Faber, R.A. 1992. Incubation behavior and artificial nest structure usage in black terns nesting along the Mississippi River. Final report submitted to Nongame Wildlife Program, Minnesota Department of Natural Resources. 27 pp.
Night incubation behavior of black terns was studied in 1991 by use of an 8 mm camcorder operated in time-lapse mode and linked to a night vision device. While some birds remained on the nest throughout the night, others let the nest unattended the entire night or left during the night. In each case that a nest was left unattended during the night, a bird returned to incubate near sunrise and incubation then proceeded without significant interruption throughout the day. During the day, the nest was frequently left for very short periods (usually two minutes or less) and incubation duties were exchanged between male and female frequently, usually within the hour. Two instances of owls approaching near the nest during the night were observed in 14 nights of taping. In one case the tern remained on the nest; in the other, it fled the nest and did not return until sunrise. In neither case did the owl make any attempt to take the eggs, suggesting that owls are not significant predators of black tern eggs.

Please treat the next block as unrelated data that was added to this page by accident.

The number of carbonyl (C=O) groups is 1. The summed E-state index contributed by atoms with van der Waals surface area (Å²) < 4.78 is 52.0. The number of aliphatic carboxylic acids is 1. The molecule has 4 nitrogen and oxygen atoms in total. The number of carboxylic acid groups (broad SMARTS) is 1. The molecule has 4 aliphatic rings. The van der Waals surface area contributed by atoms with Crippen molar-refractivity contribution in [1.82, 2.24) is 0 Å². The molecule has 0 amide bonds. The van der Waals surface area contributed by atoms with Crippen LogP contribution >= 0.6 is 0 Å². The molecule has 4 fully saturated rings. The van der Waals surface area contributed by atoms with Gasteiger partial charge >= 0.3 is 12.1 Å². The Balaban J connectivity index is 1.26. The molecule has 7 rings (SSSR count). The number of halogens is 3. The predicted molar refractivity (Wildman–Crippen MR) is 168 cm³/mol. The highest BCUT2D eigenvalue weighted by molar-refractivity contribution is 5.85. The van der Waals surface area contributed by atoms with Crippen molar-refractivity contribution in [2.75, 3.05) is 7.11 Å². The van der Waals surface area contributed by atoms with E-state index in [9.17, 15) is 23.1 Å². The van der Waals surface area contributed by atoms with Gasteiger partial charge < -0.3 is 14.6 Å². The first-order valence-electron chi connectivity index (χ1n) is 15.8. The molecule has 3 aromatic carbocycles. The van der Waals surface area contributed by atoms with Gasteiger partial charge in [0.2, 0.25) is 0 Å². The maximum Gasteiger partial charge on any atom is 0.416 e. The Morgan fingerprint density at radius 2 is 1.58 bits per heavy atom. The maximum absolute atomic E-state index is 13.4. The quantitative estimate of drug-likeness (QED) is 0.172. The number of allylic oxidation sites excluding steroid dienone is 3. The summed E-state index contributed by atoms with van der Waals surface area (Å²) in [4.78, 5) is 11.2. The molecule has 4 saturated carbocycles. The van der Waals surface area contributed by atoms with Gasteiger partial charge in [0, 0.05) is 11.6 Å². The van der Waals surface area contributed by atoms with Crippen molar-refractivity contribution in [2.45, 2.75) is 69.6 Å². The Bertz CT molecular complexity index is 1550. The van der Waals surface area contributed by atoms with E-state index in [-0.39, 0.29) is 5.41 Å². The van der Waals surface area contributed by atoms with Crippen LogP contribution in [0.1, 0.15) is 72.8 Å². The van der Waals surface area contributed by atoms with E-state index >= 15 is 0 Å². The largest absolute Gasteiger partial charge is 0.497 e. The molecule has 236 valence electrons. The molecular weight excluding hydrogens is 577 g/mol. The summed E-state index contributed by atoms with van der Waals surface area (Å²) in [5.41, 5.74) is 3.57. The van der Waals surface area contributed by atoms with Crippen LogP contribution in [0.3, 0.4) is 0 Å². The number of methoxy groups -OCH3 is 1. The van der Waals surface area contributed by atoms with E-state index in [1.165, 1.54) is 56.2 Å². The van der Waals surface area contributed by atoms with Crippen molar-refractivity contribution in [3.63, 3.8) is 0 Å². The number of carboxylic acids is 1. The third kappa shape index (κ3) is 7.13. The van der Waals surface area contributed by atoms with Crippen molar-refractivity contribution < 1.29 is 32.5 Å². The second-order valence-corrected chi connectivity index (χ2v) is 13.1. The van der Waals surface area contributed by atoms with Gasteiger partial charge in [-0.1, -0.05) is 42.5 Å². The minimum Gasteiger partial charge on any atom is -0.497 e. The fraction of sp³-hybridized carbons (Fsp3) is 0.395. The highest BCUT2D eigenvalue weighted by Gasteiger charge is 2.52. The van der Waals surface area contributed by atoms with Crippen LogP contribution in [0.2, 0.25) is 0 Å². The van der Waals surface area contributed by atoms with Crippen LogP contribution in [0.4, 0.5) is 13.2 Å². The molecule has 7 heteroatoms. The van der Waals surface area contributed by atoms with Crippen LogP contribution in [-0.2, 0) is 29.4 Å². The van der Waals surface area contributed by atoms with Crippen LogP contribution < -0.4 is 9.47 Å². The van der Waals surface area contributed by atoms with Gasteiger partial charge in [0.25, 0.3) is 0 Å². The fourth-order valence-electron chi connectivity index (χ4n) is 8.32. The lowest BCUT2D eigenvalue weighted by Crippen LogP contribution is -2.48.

Two sizes of artificial platforms were tested as nesting substrates in both 1990 and 1991. Platforms were distributed in four marshes in 1990 and in five marshes in 1991. Despite previous significant colonies in these marshes, little nesting occurred in any of them except Trempealeau National Wildlife Refuge in 1990 and 1991. Platforms were used only by birds in TNWR in 1990 and 1991. In each year, five platforms of each size were available for use in TNWR. In 1990, seven of the platforms were used and accounted for ten nest attempts. In 1991, five of the platforms were used and accounted for six nest attempts. Overall, 12 of 20 platforms were used for 16 nest attempts. Large platforms were preferred over small ones with eight and four being used, respectively. A ring of hardware cloth was added to the platforms in 1991 to help retain nesting material. Hatching success was nearly identical on large and small platforms. Large platforms were used for four renest attempts over the two years while none of the small platforms were re-used. Hatching success was significantly greater on artificial platforms (89%) compared with that on natural platforms (52%) in 1990 (X2 = 4.36, p = 0.036). Hatching success was similar on artificial and natural platforms in 1991, but was greater on small artificial platforms in 1989 (50% versus 29%). Widespread usage of large artificial platforms may significantly increase hatching success and renesting of black terns and offers hope of reversing their population decline.